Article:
Thursday, December 23, 2010

Community Detection

Of all topics in general network theory, my favorite is community detection. For some reason I can't stop reading about new algorithms, analyzing them and trying them on my data.

So what is community detection? Every network can be subdivided into sub-units which are groups of closely connected nodes (or individuals). In animal populations, communities can be groups of animals, couples or even solitary individuals. As usual, the categorization is dependent on the definition of a connection in the network. In the past researchers were using their own intuition or very basic calculations in order to decide which individual belongs to each group. While in some species its simple and clear to make this decision, in others, like the hyrax, it's not trivial. Some hyraxes are clearly part of a group, while others are occasionally seen out of the group, or even with another group. In these cases, it's not easy to decide to what group they belong. This decision has many consequences, as any analysis at the group level, or comparison of individuals from different groups, will depend on the definition of group members.

Community detection algorithms try to solve this problem by taking into account the connections (edges) each node has with all other nodes. There are many algorithms out there, reviewed by Fortunato. I'm not going to exhaustively review them - I would like to mention 3 algorithms I found to do an accurate job, that are relatively easy to use. One thing that is important to the mathematicians who invent most of these algorithms is their complexity, or the time it will take to run. For animal researches this is usually not a real problem, as the numbers of individuals/relations are small. Therefore, I don't care if an algorithm is heavy on resources.

The first algorithm, and one of the most famous in the field, is called Girvan-Newman, and was published in PNAS in 2002. This algorithm computes the betweenness centrality of each edge, and then removes the edge with the highest betweenness, assuming that it connects communities and cannot be inside a community. In the next step the betweenness of all edges is recalculated, and again the edge with the highest value is removed. When the algorithm stops the result is a tree describing the levels of connectedness. Later, a stop mechanism was developed, based on a measure called modularity, to try and decide when should the algorithm stops if the "right" number of communities is unknown. Girvan-Newman can be calculated using UCINet. Although it performs very well, there is some critique on the use of modularity, and newer algorithms were developed.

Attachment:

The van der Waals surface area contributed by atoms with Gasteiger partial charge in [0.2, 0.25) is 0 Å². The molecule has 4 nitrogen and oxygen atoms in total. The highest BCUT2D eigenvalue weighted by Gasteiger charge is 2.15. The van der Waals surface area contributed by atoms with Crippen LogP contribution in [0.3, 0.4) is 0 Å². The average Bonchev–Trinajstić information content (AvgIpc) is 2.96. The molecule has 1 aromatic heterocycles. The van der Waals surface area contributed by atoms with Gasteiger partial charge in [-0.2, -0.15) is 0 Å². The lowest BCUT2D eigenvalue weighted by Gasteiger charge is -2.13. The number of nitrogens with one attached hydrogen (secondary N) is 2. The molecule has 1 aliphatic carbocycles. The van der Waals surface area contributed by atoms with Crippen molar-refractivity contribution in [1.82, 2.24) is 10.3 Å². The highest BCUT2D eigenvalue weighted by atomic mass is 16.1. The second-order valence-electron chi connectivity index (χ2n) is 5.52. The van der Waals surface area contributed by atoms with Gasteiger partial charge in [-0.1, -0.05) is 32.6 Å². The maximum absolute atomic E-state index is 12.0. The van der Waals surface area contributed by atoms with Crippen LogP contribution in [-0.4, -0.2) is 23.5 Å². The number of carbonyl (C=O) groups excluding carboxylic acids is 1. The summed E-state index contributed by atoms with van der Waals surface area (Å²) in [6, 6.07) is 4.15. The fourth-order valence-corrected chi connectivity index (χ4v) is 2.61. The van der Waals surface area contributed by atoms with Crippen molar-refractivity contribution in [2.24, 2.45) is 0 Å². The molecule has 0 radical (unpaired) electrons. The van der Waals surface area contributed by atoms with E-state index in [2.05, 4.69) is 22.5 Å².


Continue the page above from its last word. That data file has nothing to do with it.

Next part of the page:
The second algorithm is called CPM, or clique percolation method (published in Nature in 2005). This algorithm works in a different way, trying to connect more and more cliques of closely related nodes. In contrast to the Girvan-Newman algorithm, this one allows for community overlap, so that one node can be part of more than one community. It works by starting with cliques of a given size k, and then adding to them the members of other cliques that share k-1 nodes, until no more cliques can be added. One disadvantage is that you have to define k, or test which k gives the best results, which brings us back to the question of what is the best result. Another drawback is its inability to find communities of size 2, as cliques contain 3 or more members. There are versions of this algorithm that work on directed or weighted networks. A software named CFinder implements this algorithm.
A result of CPM
The last algorithm for today is called Link Communities and was published in Nature in 2010. This one also allows for community overlap. Its idea is that many nodes belong to more than one community (for example, a person might be part of his family, his workmates, his friends at the bar, etc), but the links between individuals usually represent only one kind of connection. The algorithm gets complex in finding the right links to join, and produces very accurate results. It has no resolution problem, meaning you can find any number of communities you wish, but calculates the best answer in terms of partition density. Rob Spencer from Scaled Innovation created a beautiful implementation, which shows the communities of each node, and the partition density function:

All of these algorithms performed well on my hyrax data, usually accurately identifying the "right" members of each group.
I am sure that the last word was not said yet, and new algorithms are about to be developed. It will be interesting to see if and when this field gets saturated, and what algorithms will "win" and become standard.

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